To have a fully robust understanding and appreciation for Eucharist, I believe today that we need a fully robust theology of the body rooted in Genesis 1 and 2, where the story really begins. Our bodies are good, infused with original blessing, coursing with the very breath of the Divine I AM. A mix of bone, soul, dust, spirit. A meat bag full of blood, tissue, sweat, and holes that allow food to flow from entrance to exit. Our skin sheds and is replaced. Our muscles tear and rebuild. From our marrow, our bones rebuild themselves. Our eyes blink to keep moist. Our chests rise and fall with our lungs. Our stomachs yearn for food and water many times a day. We digest and poop. We drink and pee. Our hearts beat blood and oxygen to the brain, feet, and toes, with an exquisite distribution infrastructure plan that boasts of no cell being more than 2 cells away from a capillary.  Every bit of this awkwardly warm flesh is sustained by a rhythm: heart, lungs, eyes, skin, hunger, sex, sleep. The thing that knits that together, holds your molecules together to stay cells, that’s grace, that’s love, that’s Christ spirit. The Christ that is in you is in and through all, and this spirit teaches us the rhythms of life and death. Modeled in the birth of Jesus, in a body, all the way to his death, in a body, there is again a rhythm that under-girds it all.

One of the greatest beauties of Christianity, that I feel in my body, mind, and heart, is that the Word was made flesh and dwelt among us. The Creator enters the creation. The author writes himself into the story. The universal, cosmic Christ entered the particular body of Jesus of Nazareth. He was not beamed down to Earth through the Bifröst like Thor, no, He came into the world in a bloody, loud, human way. God saw that it was good and that it was beautiful enough to enter himself as a baby, born to a terrified, homeless, ostracized teenage girl. Christ Jesus, God the All-Vulnerable at the mercy of a mother who had probably barely lived past a decade herself. The Lord incarnate, the Christ in a meat body, painfully and beautifully delivered to a 7th grade age girl, to a world commiserating with her birth pain. This world that was ready and pleading for a cosmic reminder that the body was created to be good and is good.

Each new dwelling place for soul, that is, the human body, begins inside another. The mother/child relationship is itself a wonderful metaphor for the fact that we were only ever created inside the cosmic womb of God’s love. Something bigger than bigness itself had enough love and joy and grace to share that it had to start it off with a Big Bang, with holy Relationship being the ultimate plan for such a vigorously expanding universe. God created a universe that could love it back, just as a mother gestates a child that can love her back. Can you see this holy promise of original blessing baked into it all? Can you see that the body may be good from the start?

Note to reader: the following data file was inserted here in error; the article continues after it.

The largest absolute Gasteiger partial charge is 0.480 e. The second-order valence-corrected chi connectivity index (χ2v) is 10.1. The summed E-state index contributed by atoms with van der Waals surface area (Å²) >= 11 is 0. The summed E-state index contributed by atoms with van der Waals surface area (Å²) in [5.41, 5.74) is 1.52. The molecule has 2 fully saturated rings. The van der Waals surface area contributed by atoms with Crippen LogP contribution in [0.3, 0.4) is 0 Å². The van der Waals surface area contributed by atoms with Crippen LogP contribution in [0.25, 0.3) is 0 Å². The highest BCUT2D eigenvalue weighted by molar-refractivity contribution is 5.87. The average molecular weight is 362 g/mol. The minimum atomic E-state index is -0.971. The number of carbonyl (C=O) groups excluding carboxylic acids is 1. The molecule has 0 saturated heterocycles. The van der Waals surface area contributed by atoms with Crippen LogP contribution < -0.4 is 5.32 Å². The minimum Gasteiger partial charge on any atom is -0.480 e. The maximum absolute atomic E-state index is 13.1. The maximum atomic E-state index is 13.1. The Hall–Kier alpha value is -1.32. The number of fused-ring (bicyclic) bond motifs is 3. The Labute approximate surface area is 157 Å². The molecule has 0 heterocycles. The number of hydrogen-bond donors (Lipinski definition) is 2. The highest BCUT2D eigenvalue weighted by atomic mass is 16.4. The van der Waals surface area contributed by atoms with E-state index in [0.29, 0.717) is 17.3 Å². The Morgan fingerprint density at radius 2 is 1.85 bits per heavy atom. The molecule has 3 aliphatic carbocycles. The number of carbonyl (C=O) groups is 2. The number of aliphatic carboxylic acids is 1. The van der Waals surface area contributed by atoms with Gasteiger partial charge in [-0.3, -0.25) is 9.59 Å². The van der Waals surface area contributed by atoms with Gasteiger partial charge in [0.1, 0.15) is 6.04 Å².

It evens means something mystical to me that this Word made flesh was unmade and remade flesh for us. To see that God is willing to enter our vulnerability and suffering, in solidarity, identifying with our pains and death, letting Jesus’ body be ripped to ribbons, nailed to the world’s greatest torture weapon, and left to die. All-vulnerable at death. All-suffering on the cross. All dead on Friday night. All dead, all absent on Saturday. All missing Sunday Easter morning. All human, yet more after being buried. That the Christ would even enter death for us, carrying the flame of original blessing and goodness through death, just to show us that the body is so good, in fact, that it is part of the plan that we keep it on the other side of death. All human, All Christ, All body, All spirit.

If the bread represents a holy body, given and taken freely, I firmly believe that Jesus is also making a statement on the whole of humanity. We have a remaining sacrament through the life of Jesus that chooses to affirm the goodness and beauty of the human body as his temple. We’re not originally born of hideous spiritual deformity, destined to a hell upon our first cries outside the womb. We’re crafted of an Image, of a holy Pattern, the Imago Dei that births us forward full of joys, loves, hopes. Fundamentally, the Eucharist meal reminds me that my body is a good thing, not a tool of the devil and his temptations, or a thing to be beaten into flagellating obedience. Christ as Jesus took up the form of a human body as a baby on Christmas and laid that body down for a time on Good Friday. Affirming the image of the Divine within us was his first holy act on earth, even before he could utter a word. This is a radically new way to be human. I believe Christ is showing us a deep and eternal truth: that every human being is holy ground. Holy ground to be contended with through a high regard for their dignity, their lovability, and their sanctity. We know there is something different in us as humans, we see a soul where we see none throughout the rest of our animal kingdoms. In her work “Aurora Leigh”, the mystic poet Elizabeth Barret Browning says,